But at the same time, it strikes me that there's nobody emerging in this committee--and admittedly, it's early--as the Howard Baker figure, as the Lowell Wycker figure, as the Sam Ervin figure, sort of the person that says the national interest takes precedence over my party's well-being. I mean, I think you see the Republicans on the committee, by contrast, look like piano players at a house of ill repute. Oh, my goodness, these things are going on upstairs. I had no idea of that.
I mean, Don Nickles of Oklahoma is disingenuous, talking about making calls for government property for fund-raising, while he's out sending fund-raising, dunning letters to people to come to a big fund-raiser at Vice President Quayle's house. I mean, there's an awful lot of posturing going on here.
JIM LEHRER: Paul.
PAUL GIGOT: Hats off to one Democrat, I think. Joe Lieberman, a Connecticut Senator, is the one Democrat on that committee who is actually showing interest in finding out what happened. Every other one couldn't--
JIM LEHRER: Would you agree with that?
MARK SHIELDS: I give credit to Joe Lieberman. What Republican do you think is trying to find out?
PAUL GIGOT: Well, this is about trying to find out what happened in 1996. We'll get to Haley Barbour and the Republicans, believe me, and Mark will make sure they do, but the point is that if this is about finding out, as it should be, whether U.S. foreign policy was for sale, what was going on in 1996, you would think the Democrats on the committee would show some interest in it. Instead, what you've seen is John Glenn saying--trying to compare Haley Barbour, what he did, spending almost all of his introduction--
JIM LEHRER: Haley Barbour was chairman of the Republican National Committee who had--up until about a few months ago.
PAUL GIGOT: Who may or may not have raised some foreign money for a third rate think tank with the President of the United States, a sovereign power, to influence U.S. foreign policy towards China and Most Favored Nation status, and a variety of other things, you would think Haley Barbour was the commander in chief. There is no moral equivalence between the two and we shouldn't--and yet he spends his time making that argument, which is a very cynical argument, because he knows the public out there is cynical about politics, and he plays right into that.
JIM LEHRER: And you're saying--so what's the message when he does that?
PAUL GIGOT: The message is the President isn't a problem; we're all the problem. Everybody's crooked, so ignore the details and ignore accountability.
MARK SHIELDS: And the fact of the matter is that the system stinks. The soft money stinks; $600,000 contributions stink; and they stink, and there was more soft money raised by the Republicans than there was by the Democrats. And what Bill Clinton and Al Gore did was beyond anything that's been done in my lifetime since Richard Nixon. Make no mistake.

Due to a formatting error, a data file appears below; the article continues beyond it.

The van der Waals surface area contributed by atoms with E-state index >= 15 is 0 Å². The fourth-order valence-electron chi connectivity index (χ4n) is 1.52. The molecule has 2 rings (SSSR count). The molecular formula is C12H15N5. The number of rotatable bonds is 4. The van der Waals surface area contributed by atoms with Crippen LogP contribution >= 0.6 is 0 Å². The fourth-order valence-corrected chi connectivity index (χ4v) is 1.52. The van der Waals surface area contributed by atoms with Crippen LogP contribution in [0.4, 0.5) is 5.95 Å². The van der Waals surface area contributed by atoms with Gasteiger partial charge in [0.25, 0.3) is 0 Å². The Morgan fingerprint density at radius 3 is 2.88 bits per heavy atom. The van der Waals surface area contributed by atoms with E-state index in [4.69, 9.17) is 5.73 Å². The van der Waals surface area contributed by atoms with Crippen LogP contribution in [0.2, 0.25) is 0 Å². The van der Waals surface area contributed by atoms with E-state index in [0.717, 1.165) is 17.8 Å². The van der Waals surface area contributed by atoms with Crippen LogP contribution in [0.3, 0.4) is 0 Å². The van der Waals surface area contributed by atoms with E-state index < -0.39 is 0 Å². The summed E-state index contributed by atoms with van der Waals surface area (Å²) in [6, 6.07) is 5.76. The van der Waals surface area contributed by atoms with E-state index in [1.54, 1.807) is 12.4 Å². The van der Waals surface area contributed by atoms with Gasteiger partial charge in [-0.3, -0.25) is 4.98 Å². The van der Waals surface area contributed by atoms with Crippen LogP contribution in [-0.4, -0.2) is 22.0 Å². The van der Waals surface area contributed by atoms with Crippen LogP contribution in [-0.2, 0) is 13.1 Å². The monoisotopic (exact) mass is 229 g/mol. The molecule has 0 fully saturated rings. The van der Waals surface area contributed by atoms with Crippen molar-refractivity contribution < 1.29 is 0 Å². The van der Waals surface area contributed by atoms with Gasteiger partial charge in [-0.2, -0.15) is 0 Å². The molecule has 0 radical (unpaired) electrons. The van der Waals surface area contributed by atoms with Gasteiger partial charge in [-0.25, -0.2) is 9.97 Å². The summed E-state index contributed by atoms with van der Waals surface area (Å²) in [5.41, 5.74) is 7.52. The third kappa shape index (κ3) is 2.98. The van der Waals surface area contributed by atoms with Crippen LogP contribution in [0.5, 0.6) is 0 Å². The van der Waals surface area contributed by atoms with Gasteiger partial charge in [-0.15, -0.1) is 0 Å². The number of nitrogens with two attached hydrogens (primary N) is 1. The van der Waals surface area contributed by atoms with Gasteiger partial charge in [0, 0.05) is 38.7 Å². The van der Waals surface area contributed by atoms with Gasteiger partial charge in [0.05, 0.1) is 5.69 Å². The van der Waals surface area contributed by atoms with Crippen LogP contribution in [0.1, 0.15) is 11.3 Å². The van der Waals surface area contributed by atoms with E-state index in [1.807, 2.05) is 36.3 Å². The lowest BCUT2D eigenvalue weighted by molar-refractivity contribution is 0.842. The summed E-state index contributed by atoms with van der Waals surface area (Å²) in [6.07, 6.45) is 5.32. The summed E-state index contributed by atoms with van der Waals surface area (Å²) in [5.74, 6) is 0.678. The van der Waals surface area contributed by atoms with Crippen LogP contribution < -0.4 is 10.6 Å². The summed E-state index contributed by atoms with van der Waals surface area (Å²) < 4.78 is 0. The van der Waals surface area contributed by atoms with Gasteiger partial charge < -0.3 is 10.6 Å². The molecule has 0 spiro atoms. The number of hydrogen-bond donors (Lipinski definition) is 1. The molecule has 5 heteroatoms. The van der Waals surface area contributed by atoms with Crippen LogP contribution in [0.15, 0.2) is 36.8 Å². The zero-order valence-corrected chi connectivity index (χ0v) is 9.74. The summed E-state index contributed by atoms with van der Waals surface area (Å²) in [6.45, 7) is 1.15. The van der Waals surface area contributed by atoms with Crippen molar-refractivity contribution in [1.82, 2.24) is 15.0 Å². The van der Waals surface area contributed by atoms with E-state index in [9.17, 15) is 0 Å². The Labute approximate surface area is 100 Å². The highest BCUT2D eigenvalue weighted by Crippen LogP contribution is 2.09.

PAUL GIGOT: I agree with that.
MARK SHIELDS: But the Republicans have been at this, and to pretend, to sit here and pretend that somehow it was one party and Bill Clinton and Al Gore in 1996 is just begging the truth.
PAUL GIGOT: But that's not the point I'm making. The point is that we're going to get to Haley Barbour--
MARK SHIELDS: It isn't a question of getting to Haley Barbour. It's the system is full of pollution.
PAUL GIGOT: But, wait a minute. If the system is--if this is only about campaign finance reform, then the question how your government behaves gets off the table, because then we're looking toward the future. We've got to find out what happened--
JIM LEHRER: In other words--
PAUL GIGOT: --before we can know how to fix it.
JIM LEHRER: --the system made me do it is the Democratic defense.
PAUL GIGOT: If everybody is responsible, then nobody's behavior is responsible.
JIM LEHRER: What about the specific question of John Huang? On the table, should he be granted immunity so he can testify, what's your view of that?
PAUL GIGOT: It was a very sly request because what he said is basically, grant me limited immunity basically on those things that I'm likely to be charged with, if I'm charged, but not on espionage, which is virtually impossible to prove in any case. So I think the committee was right to say wait a minute, we've got--because Joe Lieberman put it well at the end of a debate on this in the hearing when he said, look, it's one way to stop this kind of behavior is to have reform, but another way is to punish people who actually exceed the boundaries--to be accountable for their own behavior. And that means if you have to prosecute, if they warrant prosecution, prosecute them, and that immunity would run the face of that.
JIM LEHRER: Mark.
MARK SHIELDS: Let me make one point clear. I am not defending, apologizing, rationalizing what the Clinton-Gore campaign did. I'm not pretending that anybody walks in who's ever been around a nun of any denomination and says that she's lived all her life and spent all those hours in prayer and deep concentration and charitable acts to raise $5,000 to give to a presidential campaign. No. But Jim, the key is a wonderful Jewish proverb--with money in your pocket, you are handsome, you are intelligent, and you sing well too. And that's exactly what the story is of American politics. Politicians and people who run for office, as John McCain said to me this week, the first thing you ask anybody who wants to run for office is, can you get the money, and he said that--
JIM LEHRER: Not what you believe.
MARK SHIELDS: Not what you believe.
JIM LEHRER: Not what you would do if you're elected.
MARK SHIELDS: What you like, what do you believe, what have you done--
JIM LEHRER: Who are you?
MARK SHIELDS: That's it: Can you get the money? And that's it, and that's the central--that is the message that ought to be delivered.
JIM LEHRER: Is that going to change as a result of the Thompson-Glenn hearings, et al hearings?
PAUL GIGOT: No.
MARK SHIELDS: I'm still hopeful. I really think there's going to be--through the efforts of people like Chris Shays, a Republican from Connecticut, and John McCain and Marty Meehan and Russ Feingold, I think there will be a vote on soft money this year.
PAUL GIGOT: Oh, there will be a vote.
MARK SHIELDS: And I think--I think--
JIM LEHRER: There will be a vote, he said.
MARK SHIELDS: I think we can get--I think we can get to it.
JIM LEHRER: Okay. We've got to get out of this right now. Bye.